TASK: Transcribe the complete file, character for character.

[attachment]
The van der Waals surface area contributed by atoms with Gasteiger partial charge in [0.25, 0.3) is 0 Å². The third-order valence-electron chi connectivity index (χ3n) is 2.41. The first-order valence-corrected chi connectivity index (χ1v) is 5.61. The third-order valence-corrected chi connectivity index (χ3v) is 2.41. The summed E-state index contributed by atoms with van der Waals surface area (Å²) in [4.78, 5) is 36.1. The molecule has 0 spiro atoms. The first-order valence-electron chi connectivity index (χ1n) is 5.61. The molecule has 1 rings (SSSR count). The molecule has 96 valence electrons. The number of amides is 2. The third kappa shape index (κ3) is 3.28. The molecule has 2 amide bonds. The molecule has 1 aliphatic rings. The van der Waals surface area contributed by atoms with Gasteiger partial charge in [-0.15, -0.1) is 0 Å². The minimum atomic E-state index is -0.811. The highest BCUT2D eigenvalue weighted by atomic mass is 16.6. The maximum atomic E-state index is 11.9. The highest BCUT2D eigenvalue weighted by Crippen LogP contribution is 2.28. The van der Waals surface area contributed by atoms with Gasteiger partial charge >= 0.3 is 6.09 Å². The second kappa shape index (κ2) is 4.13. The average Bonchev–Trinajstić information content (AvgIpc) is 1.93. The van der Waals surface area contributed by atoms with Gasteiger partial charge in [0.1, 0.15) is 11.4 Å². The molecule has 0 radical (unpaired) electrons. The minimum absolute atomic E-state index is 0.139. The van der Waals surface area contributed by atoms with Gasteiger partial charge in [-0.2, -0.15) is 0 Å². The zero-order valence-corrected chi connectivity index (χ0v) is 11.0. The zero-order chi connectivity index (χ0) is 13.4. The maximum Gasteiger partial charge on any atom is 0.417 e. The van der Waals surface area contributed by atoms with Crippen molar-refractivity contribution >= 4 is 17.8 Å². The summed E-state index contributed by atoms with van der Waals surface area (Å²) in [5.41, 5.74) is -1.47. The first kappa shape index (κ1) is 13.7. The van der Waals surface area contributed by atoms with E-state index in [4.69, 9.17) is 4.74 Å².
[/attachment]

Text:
The van der Waals surface area contributed by atoms with Gasteiger partial charge in [0.25, 0.3) is 0 Å². The third-order valence-electron chi connectivity index (χ3n) is 2.41. The first-order valence-corrected chi connectivity index (χ1v) is 5.61. The third-order valence-corrected chi connectivity index (χ3v) is 2.41. The summed E-state index contributed by atoms with van der Waals surface area (Å²) in [4.78, 5) is 36.1. The molecule has 0 spiro atoms. The first-order valence-electron chi connectivity index (χ1n) is 5.61. The molecule has 1 rings (SSSR count). The molecule has 96 valence electrons. The number of amides is 2. The third kappa shape index (κ3) is 3.28. The molecule has 2 amide bonds. The molecule has 1 aliphatic rings. The van der Waals surface area contributed by atoms with Gasteiger partial charge in [-0.15, -0.1) is 0 Å². The minimum atomic E-state index is -0.811. The highest BCUT2D eigenvalue weighted by atomic mass is 16.6. The maximum atomic E-state index is 11.9. The highest BCUT2D eigenvalue weighted by Crippen LogP contribution is 2.28. The van der Waals surface area contributed by atoms with Gasteiger partial charge >= 0.3 is 6.09 Å². The second kappa shape index (κ2) is 4.13. The average Bonchev–Trinajstić information content (AvgIpc) is 1.93. The van der Waals surface area contributed by atoms with Gasteiger partial charge in [0.1, 0.15) is 11.4 Å². The molecule has 0 radical (unpaired) electrons. The minimum absolute atomic E-state index is 0.139. The van der Waals surface area contributed by atoms with Gasteiger partial charge in [-0.2, -0.15) is 0 Å². The zero-order valence-corrected chi connectivity index (χ0v) is 11.0. The zero-order chi connectivity index (χ0) is 13.4. The maximum Gasteiger partial charge on any atom is 0.417 e. The van der Waals surface area contributed by atoms with Crippen molar-refractivity contribution >= 4 is 17.8 Å². The summed E-state index contributed by atoms with van der Waals surface area (Å²) in [5.41, 5.74) is -1.47. The first kappa shape index (κ1) is 13.7. The van der Waals surface area contributed by atoms with E-state index in [4.69, 9.17) is 4.74 Å².